Poems by Isabel Fraire
Translation and Introduction by Thomas Hoeksema
Mundus Artium Press, Athens, Ohio, 1975. $7
Translated by Gloria Waldman
It is not easy to sitúate the poetry of Isabel Fraire within the present-day panorama of Mexican Poetry. It is not easy for two reasons: 1) Isabel Fraire has always written— in a manner of speaking—with a silent voice; and, as Hoeksema notes in his introduction, she has only published her books —a third will soon appear—at the insistence of her friends, principally Tomás Segovia and Juan García Ponce; 2] Isabel Fraire's poetry is in many ways unique: it does not correspond to any school or generation.
Do we have to discover in her poems the influence of José Gorostiza—the original title of Sólo esta luz (Only This Light) comes from Gorostiza—or of Octavio Paz, as the translator notes in the introduction? Pos-sibly. Perhaps. Even probably. But in her case the influences are so deeply integrated into a personal obra that it is difficult to isolate them. And is there an influence from the North American poets whom Isabel Fraire has translated so well into Spanish? That is equally possible and even probable —especially if you think of the Imagists. But the search for influences is, by and
RAMÓN XIRAU, the editor of Diniogos, was visiting professor at Columbia University and the City University of New York during the fall, 1975.
large, a merely academic quest, which, rather than bringing us closer to this poetry, distances us from it. One has to see the poems of Isabel Fraire and especially those of this second book in their own light: "only this light."
I have said that the poetic world of Isabel Fraire is unique. Her poems, sensitive with a vigilant and intelligent sensitivity, are poems for the eyes, for looking at and admiring. In them you discover the poet aston-ished by the world, by the kaleidoscope of images, the signs, the puré and transparent lines of a world constructed with a kind of puré and hidden light—the light of a suspicion: the suspicion of the Human Being.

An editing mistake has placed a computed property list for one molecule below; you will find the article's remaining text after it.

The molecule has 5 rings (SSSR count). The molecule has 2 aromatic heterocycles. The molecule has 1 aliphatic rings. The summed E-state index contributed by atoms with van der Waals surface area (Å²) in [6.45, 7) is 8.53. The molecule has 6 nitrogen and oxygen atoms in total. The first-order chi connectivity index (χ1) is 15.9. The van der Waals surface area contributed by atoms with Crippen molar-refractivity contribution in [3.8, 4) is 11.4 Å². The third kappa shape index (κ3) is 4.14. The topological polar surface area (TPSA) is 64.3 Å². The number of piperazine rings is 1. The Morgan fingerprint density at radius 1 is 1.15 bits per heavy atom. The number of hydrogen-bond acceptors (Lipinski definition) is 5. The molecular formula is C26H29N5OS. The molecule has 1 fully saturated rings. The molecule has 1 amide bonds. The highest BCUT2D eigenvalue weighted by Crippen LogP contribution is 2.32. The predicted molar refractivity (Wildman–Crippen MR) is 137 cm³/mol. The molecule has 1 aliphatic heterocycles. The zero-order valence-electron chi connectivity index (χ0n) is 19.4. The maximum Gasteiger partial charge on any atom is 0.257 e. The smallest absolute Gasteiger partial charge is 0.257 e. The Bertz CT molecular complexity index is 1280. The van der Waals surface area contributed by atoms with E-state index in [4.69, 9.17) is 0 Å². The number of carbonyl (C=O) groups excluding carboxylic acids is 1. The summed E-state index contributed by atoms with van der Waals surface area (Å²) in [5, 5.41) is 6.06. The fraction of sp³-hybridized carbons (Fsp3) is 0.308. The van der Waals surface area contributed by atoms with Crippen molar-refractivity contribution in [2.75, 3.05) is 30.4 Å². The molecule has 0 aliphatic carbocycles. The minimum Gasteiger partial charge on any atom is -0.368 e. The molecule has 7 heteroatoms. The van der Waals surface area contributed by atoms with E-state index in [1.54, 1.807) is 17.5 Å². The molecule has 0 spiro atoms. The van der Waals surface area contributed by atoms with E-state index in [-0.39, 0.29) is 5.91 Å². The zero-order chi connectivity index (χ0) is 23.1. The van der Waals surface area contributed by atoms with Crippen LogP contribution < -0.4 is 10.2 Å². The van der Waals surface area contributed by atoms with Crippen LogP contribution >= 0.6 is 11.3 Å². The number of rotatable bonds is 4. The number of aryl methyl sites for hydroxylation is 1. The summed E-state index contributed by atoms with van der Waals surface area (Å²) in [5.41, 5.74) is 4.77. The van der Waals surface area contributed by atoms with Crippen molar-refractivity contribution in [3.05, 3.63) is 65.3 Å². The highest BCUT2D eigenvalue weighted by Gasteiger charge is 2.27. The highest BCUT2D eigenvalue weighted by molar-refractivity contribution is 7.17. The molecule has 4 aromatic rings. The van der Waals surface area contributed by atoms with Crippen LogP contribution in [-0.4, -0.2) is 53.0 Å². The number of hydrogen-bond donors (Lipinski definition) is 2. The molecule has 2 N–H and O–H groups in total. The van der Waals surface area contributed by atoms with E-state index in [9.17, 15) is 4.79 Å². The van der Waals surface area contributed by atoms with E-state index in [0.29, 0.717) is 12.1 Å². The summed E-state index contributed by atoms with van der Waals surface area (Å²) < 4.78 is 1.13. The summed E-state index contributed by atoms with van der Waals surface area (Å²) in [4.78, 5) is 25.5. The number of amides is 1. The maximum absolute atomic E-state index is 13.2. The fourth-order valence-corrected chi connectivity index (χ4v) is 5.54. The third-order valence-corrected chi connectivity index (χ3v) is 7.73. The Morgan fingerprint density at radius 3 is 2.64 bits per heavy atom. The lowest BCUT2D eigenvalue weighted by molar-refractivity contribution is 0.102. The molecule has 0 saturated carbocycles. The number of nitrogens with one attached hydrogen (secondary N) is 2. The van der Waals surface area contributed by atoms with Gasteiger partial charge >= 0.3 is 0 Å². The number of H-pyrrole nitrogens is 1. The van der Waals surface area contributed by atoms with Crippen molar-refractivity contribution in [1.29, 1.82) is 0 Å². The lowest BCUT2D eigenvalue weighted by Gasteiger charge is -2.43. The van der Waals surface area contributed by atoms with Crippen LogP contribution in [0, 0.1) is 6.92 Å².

Each of her poems is an indissoluble whole, an imago mundi, but this image—the image of light and above all of the source of light—is not always the image of a perfect world. In fact, the world of Isabel Fraire is filled with "labyrinths," "solitudes," movements (poetry in movement and movement of the poetic image within each poem), of a time that passes minute by minute, of "devouring nights," of a "wounded dove," of death more hinted at than explicitly named. In addition, there is passing, fleetingness, metamorphosis and traces that are erased in the very moment that they seem to become fixed. But there is also permanence. Follow-ing every road in this plural universe, Isabel Fraire arrives at unanimity—the single soul of the world: the light is every light, the poem is every poem:
El agua transparente brota por fin
idéntica a sí misma.
[Transparent water fully gushes
identical to itself.]
Apparently simple, Isabel Fraire's poetry is complex and rich in changes and variations, semantic as well as sonorous. Hers is poetry that weaves words and silences, verses and pauses, fullness and empty spaces, images that cross and intertwine only to re-emerge crossed, references to other poets (also to other worlds and to other "stories") that do not become readily apparent on a first reading.
We all know that criticism does not take the place of actual reading. The critic only hopes to make the reader actually read the revised work and such is my hope here. Let the reader himself fínd in these poems works as wounding as live fire, clarities like those of the unclouded sun, words and pauses—word and song—like the waters, which along with the light, make up the imaginative universe of this poetry.
The English versión by Thomas Hoeksema should be read. In this case, the translator knew how to see and understand the poet thoroughly, and succeeded in converting the poetry of Isabel Fraire into poetry in English without sacrificing the sense or the meaning of the original. The reader should also examine his introduction to this book, which previously appeared in Review 73, Fall, as "Isabel Fraire: The Startled Eye." This introduction is a model of careful and exact analysis and undoubtedly constitutes the best and most complete criticism yet writ-ten about the poetry of Isabel Fraire.
A final comment: all translated poetry should appear in a bilingual versión because the best way to appreciate a translation fully is to compare it with the original. In the case of these poems that is also the best way for those who know only a little Span-ish to be able to read Isabel Fraire with the ease as well as the accuracy that Hoeksema's translation offers—the accuracy that this distinctive, constant and unanimous "light" deserves.